After the recent election in Belarus, Alexander Lukashenko, the incumbent president, declared victory with 80% of the vote—and citizens took to the streets to protest what they believe was a rigged election.
On top of the civil unrest, Twitter’s official public policy account is reporting that the Eastern European country is “blocking and throttling” the social media service. “Internet shutdowns are hugely harmful. They fundamentally violate basic human rights & the principles of the #OpenInternet,” the tweet reads.
Blocking is self-explanatory, and although throttling is typically temporary, such tactics are sometimes used to control access to data that comes through an API.
Twitter isn’t the only platform experiencing this. According to a report in Engadget, authorities in Belarus also disrupted access to some media sites and VPNs. “NetBlocks, an organization that monitors internet freedom, also tweeted that Belarus had been ‘largely offline’ since Sunday,” the report states. “Local journalists have reported that their VPNs are blocked as well.”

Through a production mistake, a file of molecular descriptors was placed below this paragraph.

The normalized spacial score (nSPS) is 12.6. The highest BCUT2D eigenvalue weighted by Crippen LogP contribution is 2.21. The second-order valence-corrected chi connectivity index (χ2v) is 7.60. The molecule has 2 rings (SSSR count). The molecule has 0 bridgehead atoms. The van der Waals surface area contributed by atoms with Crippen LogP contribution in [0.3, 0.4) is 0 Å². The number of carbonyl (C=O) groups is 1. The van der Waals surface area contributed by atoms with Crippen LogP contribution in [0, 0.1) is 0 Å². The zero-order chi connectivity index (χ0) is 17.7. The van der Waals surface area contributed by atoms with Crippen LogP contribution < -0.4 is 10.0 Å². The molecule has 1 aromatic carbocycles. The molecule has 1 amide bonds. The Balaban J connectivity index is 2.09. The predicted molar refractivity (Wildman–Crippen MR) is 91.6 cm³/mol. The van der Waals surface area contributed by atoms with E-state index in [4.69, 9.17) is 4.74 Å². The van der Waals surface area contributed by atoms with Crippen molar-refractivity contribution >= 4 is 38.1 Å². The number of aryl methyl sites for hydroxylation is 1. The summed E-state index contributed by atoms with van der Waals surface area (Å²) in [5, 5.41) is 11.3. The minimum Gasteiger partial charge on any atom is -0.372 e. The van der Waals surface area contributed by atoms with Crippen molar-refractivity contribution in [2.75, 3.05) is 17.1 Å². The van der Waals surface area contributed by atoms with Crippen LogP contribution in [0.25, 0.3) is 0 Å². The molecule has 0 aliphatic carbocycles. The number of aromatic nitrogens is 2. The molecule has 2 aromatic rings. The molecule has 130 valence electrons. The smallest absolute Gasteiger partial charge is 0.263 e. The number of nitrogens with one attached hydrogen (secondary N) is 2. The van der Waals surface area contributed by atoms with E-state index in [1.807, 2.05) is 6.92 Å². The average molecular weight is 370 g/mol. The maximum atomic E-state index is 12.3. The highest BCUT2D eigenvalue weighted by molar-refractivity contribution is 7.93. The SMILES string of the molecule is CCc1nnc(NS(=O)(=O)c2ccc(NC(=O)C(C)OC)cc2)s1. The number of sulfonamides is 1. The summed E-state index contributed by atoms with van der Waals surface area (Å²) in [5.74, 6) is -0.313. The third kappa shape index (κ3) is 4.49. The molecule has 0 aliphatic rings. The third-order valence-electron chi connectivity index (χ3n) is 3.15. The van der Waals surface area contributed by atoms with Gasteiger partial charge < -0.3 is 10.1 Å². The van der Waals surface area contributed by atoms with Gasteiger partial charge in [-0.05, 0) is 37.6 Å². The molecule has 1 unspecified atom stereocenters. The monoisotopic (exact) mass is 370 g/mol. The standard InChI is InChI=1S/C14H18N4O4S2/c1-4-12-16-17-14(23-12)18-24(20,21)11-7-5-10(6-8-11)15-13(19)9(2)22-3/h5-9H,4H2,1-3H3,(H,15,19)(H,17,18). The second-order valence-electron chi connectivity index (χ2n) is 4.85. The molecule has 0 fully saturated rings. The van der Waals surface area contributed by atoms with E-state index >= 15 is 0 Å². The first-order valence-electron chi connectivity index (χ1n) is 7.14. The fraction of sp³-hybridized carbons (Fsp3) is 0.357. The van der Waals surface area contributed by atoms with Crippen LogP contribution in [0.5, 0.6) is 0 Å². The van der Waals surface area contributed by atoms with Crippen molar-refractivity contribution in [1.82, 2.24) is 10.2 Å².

Nikolai Kvantaliani, facilitator to Belarus for the Eastern Partnership Civil Society Forum, told CyberNews: “We have only one main internet provider. On certain websites, encrypted traffic was blocked. Also, the sites that allow users to register their votes were blocked.”
He went on to say that only Telegram was available, but even that service was severely slowed, which made it challenging to see video or get live updates from the protests.
Lukashenko’s challenger, Svetlana Tikhanovskaya, told reporters Monday that she rejects the results of the election and considers herself the winner.